Pet infects teenager with rare rat-bite fever
An adolescent girl was diagnosed with rat-bite fever, a serious but treatable infection, caused by Streptobacillus moniliformis bacteria transmitted by her pet rats, according to a recent report in BMJ Case Report.
“Rat-bite fever is a rare disease caused by a bacterium commonly found in the upper respiratory tract of rodents,” Carina M. Brown, MD, department of family medicine at the University of Virginia “We describe a case of a young woman who suffered oligoarticular arthritis, fevers and rash due to infection by S. moniliformis.”
The patient, aged 17 years, presented to the hospital with persistent lower back and hip pain that caused immobility. During the 2 weeks she was admitted to the hospital, symptoms included fever, nausea, vomiting and a pink rash on her hands and feet. Although she had no medical history or family members with similar symptoms, clinicians discovered that she had three pet rats that lived in her bedroom, one of which died before onset of the patient’s symptoms.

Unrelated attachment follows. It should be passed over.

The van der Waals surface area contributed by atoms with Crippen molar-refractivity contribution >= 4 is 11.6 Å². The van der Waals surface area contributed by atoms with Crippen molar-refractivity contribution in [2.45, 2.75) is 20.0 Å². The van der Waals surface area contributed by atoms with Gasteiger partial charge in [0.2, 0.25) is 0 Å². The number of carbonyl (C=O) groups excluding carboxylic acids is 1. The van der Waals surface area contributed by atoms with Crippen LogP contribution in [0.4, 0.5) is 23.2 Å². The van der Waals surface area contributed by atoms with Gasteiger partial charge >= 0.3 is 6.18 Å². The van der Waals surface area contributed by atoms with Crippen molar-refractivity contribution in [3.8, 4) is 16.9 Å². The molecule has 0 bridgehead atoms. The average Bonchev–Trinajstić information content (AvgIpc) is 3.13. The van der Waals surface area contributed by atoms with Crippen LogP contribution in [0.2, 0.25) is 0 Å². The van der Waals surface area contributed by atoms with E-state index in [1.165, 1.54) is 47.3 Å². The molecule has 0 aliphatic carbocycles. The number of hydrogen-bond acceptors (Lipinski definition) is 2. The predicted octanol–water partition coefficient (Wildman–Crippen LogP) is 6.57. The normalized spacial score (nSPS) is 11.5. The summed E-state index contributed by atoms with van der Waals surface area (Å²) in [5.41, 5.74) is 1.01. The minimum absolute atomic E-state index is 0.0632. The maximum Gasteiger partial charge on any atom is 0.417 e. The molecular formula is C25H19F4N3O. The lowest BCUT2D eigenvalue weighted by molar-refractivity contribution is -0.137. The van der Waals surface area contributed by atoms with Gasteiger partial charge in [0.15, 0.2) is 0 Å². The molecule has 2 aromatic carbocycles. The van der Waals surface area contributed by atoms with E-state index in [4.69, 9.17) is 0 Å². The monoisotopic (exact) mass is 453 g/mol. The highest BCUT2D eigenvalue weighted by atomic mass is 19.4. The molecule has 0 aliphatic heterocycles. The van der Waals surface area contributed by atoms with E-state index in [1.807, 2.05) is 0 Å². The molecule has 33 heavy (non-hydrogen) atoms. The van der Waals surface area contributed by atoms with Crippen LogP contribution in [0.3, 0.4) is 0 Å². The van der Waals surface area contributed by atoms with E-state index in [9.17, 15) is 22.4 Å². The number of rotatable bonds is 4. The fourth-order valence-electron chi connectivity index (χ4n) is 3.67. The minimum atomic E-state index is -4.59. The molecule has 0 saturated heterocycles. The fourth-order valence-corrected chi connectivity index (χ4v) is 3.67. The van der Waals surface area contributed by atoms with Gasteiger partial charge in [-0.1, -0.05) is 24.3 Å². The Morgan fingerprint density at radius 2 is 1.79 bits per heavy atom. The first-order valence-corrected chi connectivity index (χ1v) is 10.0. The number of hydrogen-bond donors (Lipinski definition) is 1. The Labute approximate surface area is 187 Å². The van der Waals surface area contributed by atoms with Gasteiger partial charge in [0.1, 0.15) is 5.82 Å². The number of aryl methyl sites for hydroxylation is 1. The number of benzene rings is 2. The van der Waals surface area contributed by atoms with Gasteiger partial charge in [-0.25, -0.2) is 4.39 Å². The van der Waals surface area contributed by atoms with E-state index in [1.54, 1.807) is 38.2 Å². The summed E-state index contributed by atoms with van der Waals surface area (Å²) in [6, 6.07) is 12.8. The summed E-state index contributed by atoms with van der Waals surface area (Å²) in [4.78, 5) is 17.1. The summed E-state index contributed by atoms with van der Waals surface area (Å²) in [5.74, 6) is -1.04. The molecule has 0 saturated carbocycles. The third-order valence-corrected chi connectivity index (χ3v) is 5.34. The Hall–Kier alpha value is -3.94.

The clinicians performed an MRI on the patient’s hip and sacrum; imaging revealed fluid build-up in the sacroiliac joint and surrounding soft tissue edema. A final diagnosis was reached by culturing this fluid, which grew S. moniliformis after 7 days.
The patient was treated with intravenous Rocephin (ceftriaxone, Hoffmann-La Roche) for 4 weeks, which resolved her symptoms. The clinicians noted that when left untreated, rat-bite fever has a mortality rate of 7% to 13%.
“Rat-bite fever is a treatable zoonosis with a confusing clinical presentation,” Brown and colleagues wrote. “Complete social history taking and a high clinical suspicion in patients with possible exposure is critical for appropriate and timely diagnosis.” – by David Costill
Disclosure: The researchers report no relevant financial disclosures.